The Port Arthur News
PORT ARTHUR —
There are 2,649 outstanding warrants for Class C misdemeanors in Jefferson County Precinct 7. Class C misdemeanors can range from certain types of assault to writing a hot check or leaving a child in a vehicle.
From now until Aug. 12, Mid-Jefferson County’s Constable Jeff Greenway’s Office and Justice of the Peace Brad Burnett’s Office will be working together to help people resolve their warrants through extended office hours and payment plans.
Payment plans for warrants are an always an option, but people are generally apprehensive about coming forward, said Marissa Phillips, court administrator.
“They don’t want to get arrested and are scared to drive around when they have a warrant out for their arrest,” Phillips said. “We want people to know that we’re here for them to work out payment plans — but they have to contact us so we can help them the best way we can.”
From Aug. 12 to 17, anyone with unresolved warrants could very well find a deputy with handcuffs on their doorstep, at their workplace and anywhere else they can be found — it’s Round Up Week.
It has been five years since this office has conducted a warrant roundup and Phillips said that it is beneficial to everyone.
Wednesday was the first day of the “grace period,” in which people can go into the office without fear of being arrested to work out a way to resolve their warrants.
Starting Tuesday, the office at 7933 Viterbo Road, Suite 5, in Beaumont, will be open until 6:30 p.m. to be available for those who work until 5 p.m.
“We’re allowing people some time to know that we’re serious about these warrants, and coming in August, the deputies will start looking for them. During this time, we want to help people take care of it and we don’t want anyone to go to jail,” Phillips said.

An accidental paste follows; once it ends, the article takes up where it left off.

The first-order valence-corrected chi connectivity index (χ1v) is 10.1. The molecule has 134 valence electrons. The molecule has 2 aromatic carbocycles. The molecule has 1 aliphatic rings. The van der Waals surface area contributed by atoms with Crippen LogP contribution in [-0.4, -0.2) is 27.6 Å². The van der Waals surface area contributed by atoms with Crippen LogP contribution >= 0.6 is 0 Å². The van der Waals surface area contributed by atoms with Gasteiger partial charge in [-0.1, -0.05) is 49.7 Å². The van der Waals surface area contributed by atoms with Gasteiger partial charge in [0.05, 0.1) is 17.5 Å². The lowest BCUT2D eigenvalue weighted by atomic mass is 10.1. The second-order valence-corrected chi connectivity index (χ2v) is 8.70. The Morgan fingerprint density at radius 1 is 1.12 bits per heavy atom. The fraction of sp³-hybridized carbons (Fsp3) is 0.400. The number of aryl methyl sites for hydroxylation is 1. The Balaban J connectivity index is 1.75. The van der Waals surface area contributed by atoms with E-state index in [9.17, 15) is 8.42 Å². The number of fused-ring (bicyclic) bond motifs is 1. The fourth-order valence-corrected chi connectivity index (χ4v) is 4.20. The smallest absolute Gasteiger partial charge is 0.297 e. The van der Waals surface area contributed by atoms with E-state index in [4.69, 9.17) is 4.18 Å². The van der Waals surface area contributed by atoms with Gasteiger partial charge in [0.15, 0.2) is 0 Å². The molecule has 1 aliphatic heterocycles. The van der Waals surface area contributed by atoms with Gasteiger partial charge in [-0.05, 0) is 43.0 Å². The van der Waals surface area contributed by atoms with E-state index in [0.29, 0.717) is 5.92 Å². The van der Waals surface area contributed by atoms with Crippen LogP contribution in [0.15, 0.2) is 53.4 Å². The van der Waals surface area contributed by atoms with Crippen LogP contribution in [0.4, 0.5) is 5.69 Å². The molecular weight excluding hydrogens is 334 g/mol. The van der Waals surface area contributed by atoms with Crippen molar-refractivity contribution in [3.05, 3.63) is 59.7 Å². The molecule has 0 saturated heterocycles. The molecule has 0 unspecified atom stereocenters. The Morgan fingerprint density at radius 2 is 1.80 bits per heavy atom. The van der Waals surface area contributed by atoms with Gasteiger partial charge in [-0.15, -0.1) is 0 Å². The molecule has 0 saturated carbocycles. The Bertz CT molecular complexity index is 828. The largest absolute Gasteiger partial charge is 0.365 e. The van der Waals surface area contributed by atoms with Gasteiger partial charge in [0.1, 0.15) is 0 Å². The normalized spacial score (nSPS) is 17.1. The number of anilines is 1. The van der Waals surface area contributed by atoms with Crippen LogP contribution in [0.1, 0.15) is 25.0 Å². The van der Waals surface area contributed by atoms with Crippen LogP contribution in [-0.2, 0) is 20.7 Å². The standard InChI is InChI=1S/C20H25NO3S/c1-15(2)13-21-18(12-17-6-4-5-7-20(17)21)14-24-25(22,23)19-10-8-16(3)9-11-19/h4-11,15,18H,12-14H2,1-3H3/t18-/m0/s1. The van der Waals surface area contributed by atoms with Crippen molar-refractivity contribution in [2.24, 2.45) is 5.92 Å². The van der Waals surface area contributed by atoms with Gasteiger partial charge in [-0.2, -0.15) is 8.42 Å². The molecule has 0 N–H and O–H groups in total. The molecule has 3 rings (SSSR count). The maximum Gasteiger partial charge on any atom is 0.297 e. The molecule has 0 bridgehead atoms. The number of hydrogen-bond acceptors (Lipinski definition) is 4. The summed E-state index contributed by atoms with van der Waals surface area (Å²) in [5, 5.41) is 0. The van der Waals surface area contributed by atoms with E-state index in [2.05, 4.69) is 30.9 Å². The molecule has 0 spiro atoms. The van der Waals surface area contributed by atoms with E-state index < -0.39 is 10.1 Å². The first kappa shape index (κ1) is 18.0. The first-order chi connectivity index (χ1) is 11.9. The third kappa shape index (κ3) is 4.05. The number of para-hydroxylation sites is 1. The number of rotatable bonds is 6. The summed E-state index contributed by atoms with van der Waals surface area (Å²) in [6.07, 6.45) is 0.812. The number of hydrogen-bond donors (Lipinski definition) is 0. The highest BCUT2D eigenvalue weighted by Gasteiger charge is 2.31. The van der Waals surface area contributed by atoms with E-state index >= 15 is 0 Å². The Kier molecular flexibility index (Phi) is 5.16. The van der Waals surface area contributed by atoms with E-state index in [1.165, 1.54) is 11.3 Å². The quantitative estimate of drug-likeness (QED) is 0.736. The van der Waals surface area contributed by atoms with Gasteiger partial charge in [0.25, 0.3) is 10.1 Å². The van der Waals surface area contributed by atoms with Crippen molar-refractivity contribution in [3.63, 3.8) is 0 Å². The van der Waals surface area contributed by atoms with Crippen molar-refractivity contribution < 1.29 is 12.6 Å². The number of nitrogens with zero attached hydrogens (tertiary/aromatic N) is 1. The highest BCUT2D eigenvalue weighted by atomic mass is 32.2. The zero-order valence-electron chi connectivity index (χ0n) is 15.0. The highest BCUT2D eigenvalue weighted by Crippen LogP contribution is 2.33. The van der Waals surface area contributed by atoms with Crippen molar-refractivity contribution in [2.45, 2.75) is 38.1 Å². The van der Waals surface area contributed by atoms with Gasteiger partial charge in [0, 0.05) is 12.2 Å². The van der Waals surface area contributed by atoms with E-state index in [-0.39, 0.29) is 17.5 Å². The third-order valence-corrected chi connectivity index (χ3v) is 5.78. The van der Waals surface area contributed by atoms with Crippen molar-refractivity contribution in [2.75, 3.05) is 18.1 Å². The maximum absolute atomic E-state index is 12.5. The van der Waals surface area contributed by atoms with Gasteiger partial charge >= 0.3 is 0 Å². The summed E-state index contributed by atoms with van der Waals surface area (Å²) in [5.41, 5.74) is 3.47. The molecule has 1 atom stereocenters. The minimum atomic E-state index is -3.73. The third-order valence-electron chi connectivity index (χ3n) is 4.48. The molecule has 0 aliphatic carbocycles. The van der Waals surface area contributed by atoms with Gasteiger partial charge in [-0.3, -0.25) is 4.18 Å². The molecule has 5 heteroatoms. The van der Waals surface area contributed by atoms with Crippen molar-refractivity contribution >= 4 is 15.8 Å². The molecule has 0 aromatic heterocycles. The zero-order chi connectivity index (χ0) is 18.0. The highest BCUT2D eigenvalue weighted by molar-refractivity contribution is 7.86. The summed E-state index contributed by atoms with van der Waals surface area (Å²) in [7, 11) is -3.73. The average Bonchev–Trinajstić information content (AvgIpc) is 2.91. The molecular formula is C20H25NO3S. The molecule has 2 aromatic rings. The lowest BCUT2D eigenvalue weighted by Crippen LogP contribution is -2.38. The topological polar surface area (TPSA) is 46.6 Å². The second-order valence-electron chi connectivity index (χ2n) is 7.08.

In 2012, Precinct 7 received a national award for their collection improvement program.
“In that, we decided we wanted to try to help people take care of their obligations by providing more information to them. Our theme was Communication, Information, Resolution,” Phillips said.
When people are unemployed, it becomes even more difficult to handle any financial obligations they have, Phillips said.
“I don’t know what it would be like to not have a job — it has to be hard,” she said. “When I’m out and about, I look for signs for what businesses are hiring because I want to try to help people out as much as I can.”
On Wednesday alone, the office got more than 50 calls by 2 p.m. from individuals checking about their warrant status.
Phillips said that finding offenders at their homes or places of employment is not the office’s goal, but it will do that starting Aug. 12.
“Our goal is to make people aware of what they have and to provide a way for them to come in and take care of it,” she said. “When people get to the final payment of their payment plan, we clap for them — we are so excited for them.”